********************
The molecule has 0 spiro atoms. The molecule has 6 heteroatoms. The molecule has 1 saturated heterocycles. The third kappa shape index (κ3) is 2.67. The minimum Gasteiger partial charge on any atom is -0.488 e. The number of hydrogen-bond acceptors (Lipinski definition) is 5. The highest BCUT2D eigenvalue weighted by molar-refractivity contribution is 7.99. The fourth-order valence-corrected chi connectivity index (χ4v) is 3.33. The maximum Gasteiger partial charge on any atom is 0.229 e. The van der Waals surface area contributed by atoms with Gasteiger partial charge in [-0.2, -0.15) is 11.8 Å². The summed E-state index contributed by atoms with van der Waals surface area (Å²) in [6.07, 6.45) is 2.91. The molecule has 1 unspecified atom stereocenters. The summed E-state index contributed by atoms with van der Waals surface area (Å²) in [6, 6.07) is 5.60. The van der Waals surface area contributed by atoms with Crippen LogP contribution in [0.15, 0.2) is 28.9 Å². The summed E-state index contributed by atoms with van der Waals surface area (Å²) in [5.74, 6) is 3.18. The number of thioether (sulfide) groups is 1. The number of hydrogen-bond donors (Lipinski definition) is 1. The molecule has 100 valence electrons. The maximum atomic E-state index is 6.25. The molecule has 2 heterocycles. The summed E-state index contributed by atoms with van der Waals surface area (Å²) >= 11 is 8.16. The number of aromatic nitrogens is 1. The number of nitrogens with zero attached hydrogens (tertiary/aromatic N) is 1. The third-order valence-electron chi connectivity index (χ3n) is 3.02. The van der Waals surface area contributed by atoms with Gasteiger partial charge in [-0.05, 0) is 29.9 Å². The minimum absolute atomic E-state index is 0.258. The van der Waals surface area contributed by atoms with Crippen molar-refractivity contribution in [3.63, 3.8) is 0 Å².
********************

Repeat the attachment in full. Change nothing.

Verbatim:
The molecule has 0 spiro atoms. The molecule has 6 heteroatoms. The molecule has 1 saturated heterocycles. The third kappa shape index (κ3) is 2.67. The minimum Gasteiger partial charge on any atom is -0.488 e. The number of hydrogen-bond acceptors (Lipinski definition) is 5. The highest BCUT2D eigenvalue weighted by molar-refractivity contribution is 7.99. The fourth-order valence-corrected chi connectivity index (χ4v) is 3.33. The maximum Gasteiger partial charge on any atom is 0.229 e. The van der Waals surface area contributed by atoms with Gasteiger partial charge in [-0.2, -0.15) is 11.8 Å². The summed E-state index contributed by atoms with van der Waals surface area (Å²) in [6.07, 6.45) is 2.91. The molecule has 1 unspecified atom stereocenters. The summed E-state index contributed by atoms with van der Waals surface area (Å²) in [6, 6.07) is 5.60. The van der Waals surface area contributed by atoms with Crippen LogP contribution in [0.15, 0.2) is 28.9 Å². The summed E-state index contributed by atoms with van der Waals surface area (Å²) in [5.74, 6) is 3.18. The number of thioether (sulfide) groups is 1. The number of hydrogen-bond donors (Lipinski definition) is 1. The molecule has 100 valence electrons. The maximum atomic E-state index is 6.25. The molecule has 2 heterocycles. The summed E-state index contributed by atoms with van der Waals surface area (Å²) >= 11 is 8.16. The number of aromatic nitrogens is 1. The number of nitrogens with zero attached hydrogens (tertiary/aromatic N) is 1. The third-order valence-electron chi connectivity index (χ3n) is 3.02. The van der Waals surface area contributed by atoms with Gasteiger partial charge in [-0.05, 0) is 29.9 Å². The minimum absolute atomic E-state index is 0.258. The van der Waals surface area contributed by atoms with Crippen molar-refractivity contribution in [3.63, 3.8) is 0 Å².